Each of your feet contains 26 bones. Together, these bones account for about one-quarter of your body's total number of bones. While you can undoubtedly break any of these bones in an accident — think falls or having something heavy fall directly on your foot — most of the time, your feet develop stress fractures.
Stress fractures are often subtle sports injuries, so our team of foot health experts at Neuhaus Foot and Ankle wants to dive into stress fractures — how they happen, how to recognize one, and how we treat them.
The makings of a stress fracture
When discussing stress fractures, we’re referring to small, hairline cracks in one of the bones in your feet or ankles or a deep bruise inside a bone. Whether it’s a true fracture or a severe bruise, these injuries are typically the result of overuse and repetitive activity.
Stress fractures tend to develop in people who really pound their feet, such as runners and athletes who engage in high-impact activities. That said, anyone can develop a stress fracture if they overuse their feet or start a new activity that puts new pressure on their feet.
All of the bones in your body are constantly renewing and remodeling. Often, when you have a stress fracture, your bone can’t keep pace with your demands, and microscopic damage to the bone accumulates and becomes a fracture.
Signs of a stress fracture
Since stress fractures are usually progressive, so are the symptoms. At first, your foot may feel slightly sore, especially after use. Over time, the discomfort increases, and you might feel pain with any weight bearing. The stress fracture can become tender to the touch, and you might develop some swelling in your foot or ankle.
Diagnosing and treating stress fractures
Any time you have progressive pain in your foot or ankle, it’s important to come to see us. After reviewing your symptoms and performing a physical examination, we can use diagnostic imaging to figure out whether there’s any damage in your bones.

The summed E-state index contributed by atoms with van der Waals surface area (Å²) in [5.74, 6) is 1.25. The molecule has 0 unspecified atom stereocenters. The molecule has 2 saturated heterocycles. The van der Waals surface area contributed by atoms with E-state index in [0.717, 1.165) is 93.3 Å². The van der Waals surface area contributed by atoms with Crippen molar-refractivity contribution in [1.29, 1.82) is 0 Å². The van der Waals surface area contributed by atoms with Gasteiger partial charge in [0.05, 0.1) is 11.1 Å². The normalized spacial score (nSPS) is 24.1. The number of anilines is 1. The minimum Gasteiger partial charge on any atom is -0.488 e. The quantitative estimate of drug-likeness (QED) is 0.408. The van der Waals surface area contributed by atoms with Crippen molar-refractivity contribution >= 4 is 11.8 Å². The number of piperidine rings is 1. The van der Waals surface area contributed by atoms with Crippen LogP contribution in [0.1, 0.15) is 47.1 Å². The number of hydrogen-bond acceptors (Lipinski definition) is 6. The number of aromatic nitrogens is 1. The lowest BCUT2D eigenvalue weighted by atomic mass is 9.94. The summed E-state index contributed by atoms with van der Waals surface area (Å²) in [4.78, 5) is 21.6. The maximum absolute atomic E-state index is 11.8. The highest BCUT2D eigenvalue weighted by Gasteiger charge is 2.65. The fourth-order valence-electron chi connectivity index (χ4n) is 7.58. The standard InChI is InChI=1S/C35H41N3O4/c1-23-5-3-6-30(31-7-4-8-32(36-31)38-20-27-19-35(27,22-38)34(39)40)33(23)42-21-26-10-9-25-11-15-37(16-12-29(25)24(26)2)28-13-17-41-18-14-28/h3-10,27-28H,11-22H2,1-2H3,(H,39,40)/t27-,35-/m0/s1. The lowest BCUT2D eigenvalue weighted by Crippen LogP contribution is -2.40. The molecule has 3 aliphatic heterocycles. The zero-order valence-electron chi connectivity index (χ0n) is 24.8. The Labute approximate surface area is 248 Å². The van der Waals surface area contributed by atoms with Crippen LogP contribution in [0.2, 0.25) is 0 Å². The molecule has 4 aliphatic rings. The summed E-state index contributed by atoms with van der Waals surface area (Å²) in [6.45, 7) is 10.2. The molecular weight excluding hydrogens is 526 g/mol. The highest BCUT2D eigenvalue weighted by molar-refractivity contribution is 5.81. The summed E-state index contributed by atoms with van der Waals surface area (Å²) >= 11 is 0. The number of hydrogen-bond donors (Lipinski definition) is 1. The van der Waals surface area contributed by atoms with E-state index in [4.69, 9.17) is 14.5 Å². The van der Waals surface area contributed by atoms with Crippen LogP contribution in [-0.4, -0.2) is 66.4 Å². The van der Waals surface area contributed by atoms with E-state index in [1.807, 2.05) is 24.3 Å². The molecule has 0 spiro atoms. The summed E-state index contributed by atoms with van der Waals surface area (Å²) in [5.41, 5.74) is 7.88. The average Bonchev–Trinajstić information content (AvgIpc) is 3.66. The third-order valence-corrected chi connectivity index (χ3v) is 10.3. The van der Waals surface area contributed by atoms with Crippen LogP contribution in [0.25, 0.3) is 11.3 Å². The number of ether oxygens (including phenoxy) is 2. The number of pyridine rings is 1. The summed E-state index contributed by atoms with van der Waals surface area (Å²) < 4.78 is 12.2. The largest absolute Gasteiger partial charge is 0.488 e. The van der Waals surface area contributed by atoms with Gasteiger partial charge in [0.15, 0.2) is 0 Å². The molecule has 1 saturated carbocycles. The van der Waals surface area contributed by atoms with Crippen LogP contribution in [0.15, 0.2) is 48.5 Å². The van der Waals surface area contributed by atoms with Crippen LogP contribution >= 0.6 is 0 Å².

If we find a stress fracture, your treatment will depend upon the extent of the damage. In all cases, we’re going to get you to rest the injured area, so count on hanging up your sneakers for a few weeks so your bones can take a much-needed break and heal.
If the fracture is moderate to severe, we may place you in a boot to take the pressure off.
After a few weeks of rest, we can reassess the stress fracture to determine when it’s safe to return to your more active pursuits.
Preventing stress fractures
If you want to avoid being benched by a stress fracture, the most important thing you can do is to stop activity at the first signs of trouble. One week of rest in the early stages of bone damage is much better than being sidelined for six weeks for a more advanced stress fracture.
We urge transitioning into new activities slowly. Or, if you want to increase your activity level, do so gradually to allow time for your feet to adjust.
If you want to learn more about stress fractures or suspect you have developed one, please contact one of our 13 locations in Tennessee to schedule a consultation.